Three Prayers for Jacob

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1

Frustrations


Closing my eyes and pulling in several deep breaths failed to calm my nerves. This phone call wasn’t going to go well. These calls never did. I considered not calling and dealing with the fallout later, but that would be even worse. My mind raced for a way out of making this call but came up empty.

Lord, help me out here, will you? Why had I thought that? I’d not asked God for anything in … how long had it been? I couldn’t remember.

When I opened my eyes, the phone on my desk tormented me. It sat to the left of my computer whose screen displayed my last game of solitaire, tempting to divert me from my call for one more round. Looking back over my shoulder through the opening in my cube, I double-checked no one was standing nearby. I hesitantly pressed the numbers on my desk phone while thinking about how to soften the blow.

One ring.

There’s nothing I can do.

Two rings.

I must be there. I can’t let them down.

Three rings.

How are you doing? I hope you had a good day.

Four rings. "Hello?" Came the female voice with a northern accent on the other end.

"Darling," I said with as much cheer as I could muster. "the team has to practice tonight to get ready for our first playoff game tomorrow. So, I won’t be coming home after work." Ugh, probably not the best way to tell her.

"You promised to be home tonight," my wife replied. Instead of the anger I’d expected, disappointment filled her voice.

I glanced over at the picture of Jennifer next to my computer screen. The smiling face in that photo contrasting with the face I imagined on the other end of the phone.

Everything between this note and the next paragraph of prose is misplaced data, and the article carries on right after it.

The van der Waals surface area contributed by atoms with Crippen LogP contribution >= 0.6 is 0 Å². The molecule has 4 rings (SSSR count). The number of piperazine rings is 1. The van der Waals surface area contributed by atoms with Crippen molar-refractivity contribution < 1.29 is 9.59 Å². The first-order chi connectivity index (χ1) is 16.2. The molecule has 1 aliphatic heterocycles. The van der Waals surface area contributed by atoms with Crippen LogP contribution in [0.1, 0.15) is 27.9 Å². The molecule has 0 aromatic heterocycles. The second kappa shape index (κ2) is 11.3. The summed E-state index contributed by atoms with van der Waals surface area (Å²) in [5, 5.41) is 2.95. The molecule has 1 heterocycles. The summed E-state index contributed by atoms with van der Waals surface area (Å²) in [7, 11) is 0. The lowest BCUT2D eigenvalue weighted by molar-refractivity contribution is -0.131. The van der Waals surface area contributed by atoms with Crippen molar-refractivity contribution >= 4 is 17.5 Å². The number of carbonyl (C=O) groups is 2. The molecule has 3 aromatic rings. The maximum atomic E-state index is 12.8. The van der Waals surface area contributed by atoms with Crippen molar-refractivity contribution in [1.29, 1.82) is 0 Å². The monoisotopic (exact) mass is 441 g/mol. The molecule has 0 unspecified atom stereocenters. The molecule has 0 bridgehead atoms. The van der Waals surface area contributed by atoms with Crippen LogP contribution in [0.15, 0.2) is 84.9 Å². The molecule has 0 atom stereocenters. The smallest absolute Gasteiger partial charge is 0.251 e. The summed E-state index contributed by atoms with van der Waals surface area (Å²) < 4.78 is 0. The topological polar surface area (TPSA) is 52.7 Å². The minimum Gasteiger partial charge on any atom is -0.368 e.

After taking a deep breath, I said, "I told you last week if we won last night, we would advance to the regional softball playoffs. The team thinks we need extra practice. I need to be there. I thought you understood. This isn’t the first time we made the playoffs."

After several seconds, she replied, "No, this certainly is not the first time you’ve done this to me." Another pause. "I had hoped to have a special meal tonight. I was going to make lasagna because you love it."

"That sounds wonderful," I said. "We’ll do that Saturday night. The game is at one o’clock tomorrow. We’ll wrap up in plenty of time."

Her heavy sigh sounded like a breeze coming through the phone. "Sure."

"You’re acting like this is my fault." I struggled to keep my voice down. My coworkers liked to tease me about the arguments I often got into with my wife over the phone.

"Oh, I know. It’s never your fault," she said.

"I can’t let my team down!" My voice cracked as the restraints I was putting on my words started buckling against the frustration they carried.

A longer pause.

"No, we certainly wouldn’t want to let them down. I might see you when you get home."

When I heard the dial tone, I pulled the phone handset from my ear and stared at it.

"Why do I get so angry with her?" I muttered to the handset. "I’m better than that."